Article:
Thursday, October 10, 2013

Roy Chow Hin-Yeung's NIGHTFALL: What does a somewhat middling Hong Kong movie look like?

When I first saw NIGHTFALL appear on the list of new additions to Netflix' streaming service, I automatically thought it was a Korean film. The poster had that certain look, and the story --according to the short Netflix description -- had to do with a detective investigating the murder of a famous pianist, so that sounded properly dark and delving. But then, as we started watching and the opening scene was one of those uber-bloody and frenetic but perfectly choreographed action/fight scenes taking place in the shower room of a prison, I immediately realized, uh-oh: Hong Kong! (I've never been there, so the night-time cityscape on the poster above didn't ring any bells.)

And indeed this is a Hong Kong creation, though not up to the level of some of the better of the Johnnie To movies like Breaking News or Sparrow (click and scroll way down). In fact there are two major action sequences: that fine and fast opening and another in a glass-bottom cable car (plus a couple of good chase scenes, as well). But the major part of this off-key but reasonably fulfilling film from Roy Chow Hin-Yeung (shown at right) is devoted to the mystery of multiple deaths arriving a generation apart, and the detective bent on solving them, along with his -- this is near-de rigueur for current Asian thrillers -- pretty young female assistant. (Real feminism is coming but slowly to Asia, if its movies are any indication.)

The longing of families fractured by untimely death is a paramount theme here, and it's handled pretty well, mostly thanks to that wiry but highly muscled actor Nick Cheung (above) who manages to handle both action and emotional scenes with prodigious flair and feeling. The titular star of the film is Simon Yam (below) who plays the detective in charge of the case, who lost his wife to supposed suicide (he imagines something other) years before. Mr. Lam gives a perfectly OK, close-to-the-vest performance but his work pales against what is required of (and provided by) the amazing Mr. Cheung.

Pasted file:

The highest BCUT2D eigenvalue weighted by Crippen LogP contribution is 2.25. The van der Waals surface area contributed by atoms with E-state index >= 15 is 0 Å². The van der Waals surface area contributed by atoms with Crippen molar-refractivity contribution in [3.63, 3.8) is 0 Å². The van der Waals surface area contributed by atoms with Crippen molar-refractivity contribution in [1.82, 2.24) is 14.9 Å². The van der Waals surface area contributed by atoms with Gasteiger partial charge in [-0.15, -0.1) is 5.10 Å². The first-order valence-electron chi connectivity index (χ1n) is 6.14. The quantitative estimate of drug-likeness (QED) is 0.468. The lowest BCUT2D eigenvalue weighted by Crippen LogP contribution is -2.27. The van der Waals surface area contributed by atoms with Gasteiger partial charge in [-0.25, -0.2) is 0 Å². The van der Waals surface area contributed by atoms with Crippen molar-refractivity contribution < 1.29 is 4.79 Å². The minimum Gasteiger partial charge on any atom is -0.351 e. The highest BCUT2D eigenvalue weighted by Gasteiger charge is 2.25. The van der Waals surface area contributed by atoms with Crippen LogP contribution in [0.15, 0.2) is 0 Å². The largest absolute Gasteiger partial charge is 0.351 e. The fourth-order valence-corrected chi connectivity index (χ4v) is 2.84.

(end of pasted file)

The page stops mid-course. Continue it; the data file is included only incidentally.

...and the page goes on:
The family that gives the plot its goosing is made up of a servile mom (Yu On-on), that pianist dad (Michael Wong, in a pretty scary, "Hey, listen to me revert to English!" performance) and put-upon daughter (the lovely Janice Man). Each is up to snuff, with Mr. Wong particularly memorable in a nasty way.

Enjoyable enough and somewhat mysterious (though I guessed the characters' connections awhile before the movie revealed them), Nightfall never rises much about the level of "just so-so." Despite all the back-and-forth, past-and-present time-frame changes, the film is not at all hard to follow. In fact, it's a little simple minded in its plodding manner, and the detective work on display is pretty paltry, too. Not to mention the coincidences that abound. I suspect that, had this been a Korean film after all (see initial paragraph), it would have made a better movie -- though perhaps with not quite such good action sequences.

(On the subject of "just so-so" (in the paragraph above): This was a rating level that Netflix, early in the game, used to offer its viewers, before it realized that forcing folk into either liking or not liking a movie was a much better marketing strategy because most of the time, viewers will, if they have mixed feelings about a film, opt for liked it over didn't like it. Little wonder, once Netflix dropped the so-so rating, so many movies seemed to become so much more popular. Rotten Tomatoes does the same thing. You either like or don't like a film. A mixed review cannot exist. This is, of course, bullshit. But this is also the hail-the-god-of-marketing times in which we live.)

Nightfall (a rather much-used title) in this case probably refers to the beautiful shot above -- in which sea, sky, cliffs and moon are actually the background for some very ugly goings-on. The film is available now via Netflix steaming.

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